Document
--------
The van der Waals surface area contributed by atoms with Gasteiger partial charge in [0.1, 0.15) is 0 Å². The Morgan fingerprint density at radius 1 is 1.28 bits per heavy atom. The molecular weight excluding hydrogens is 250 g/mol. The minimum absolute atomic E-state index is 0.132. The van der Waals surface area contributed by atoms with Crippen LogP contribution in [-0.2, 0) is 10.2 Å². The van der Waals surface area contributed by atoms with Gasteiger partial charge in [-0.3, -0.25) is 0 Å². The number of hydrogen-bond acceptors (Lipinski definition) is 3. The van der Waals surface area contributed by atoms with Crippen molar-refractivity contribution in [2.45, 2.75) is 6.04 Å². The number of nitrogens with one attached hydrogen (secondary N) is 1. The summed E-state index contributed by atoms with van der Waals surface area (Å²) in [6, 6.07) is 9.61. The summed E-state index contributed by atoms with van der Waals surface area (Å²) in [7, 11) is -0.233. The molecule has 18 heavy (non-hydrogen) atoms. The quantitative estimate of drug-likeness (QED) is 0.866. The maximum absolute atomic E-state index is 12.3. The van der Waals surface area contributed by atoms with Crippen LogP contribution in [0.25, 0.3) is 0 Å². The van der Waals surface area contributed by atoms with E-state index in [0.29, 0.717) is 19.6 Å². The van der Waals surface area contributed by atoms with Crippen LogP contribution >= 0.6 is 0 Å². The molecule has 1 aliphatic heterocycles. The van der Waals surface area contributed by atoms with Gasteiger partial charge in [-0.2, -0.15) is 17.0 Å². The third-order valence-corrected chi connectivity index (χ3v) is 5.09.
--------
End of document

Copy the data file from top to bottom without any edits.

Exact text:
The van der Waals surface area contributed by atoms with Gasteiger partial charge in [0.1, 0.15) is 0 Å². The Morgan fingerprint density at radius 1 is 1.28 bits per heavy atom. The molecular weight excluding hydrogens is 250 g/mol. The minimum absolute atomic E-state index is 0.132. The van der Waals surface area contributed by atoms with Crippen LogP contribution in [-0.2, 0) is 10.2 Å². The van der Waals surface area contributed by atoms with Gasteiger partial charge in [-0.3, -0.25) is 0 Å². The number of hydrogen-bond acceptors (Lipinski definition) is 3. The van der Waals surface area contributed by atoms with Crippen molar-refractivity contribution in [2.45, 2.75) is 6.04 Å². The number of nitrogens with one attached hydrogen (secondary N) is 1. The summed E-state index contributed by atoms with van der Waals surface area (Å²) in [6, 6.07) is 9.61. The summed E-state index contributed by atoms with van der Waals surface area (Å²) in [7, 11) is -0.233. The molecule has 18 heavy (non-hydrogen) atoms. The quantitative estimate of drug-likeness (QED) is 0.866. The maximum absolute atomic E-state index is 12.3. The van der Waals surface area contributed by atoms with Crippen LogP contribution in [0.25, 0.3) is 0 Å². The van der Waals surface area contributed by atoms with E-state index in [0.29, 0.717) is 19.6 Å². The van der Waals surface area contributed by atoms with Crippen LogP contribution >= 0.6 is 0 Å². The molecule has 1 aliphatic heterocycles. The van der Waals surface area contributed by atoms with Gasteiger partial charge in [-0.2, -0.15) is 17.0 Å². The third-order valence-corrected chi connectivity index (χ3v) is 5.09.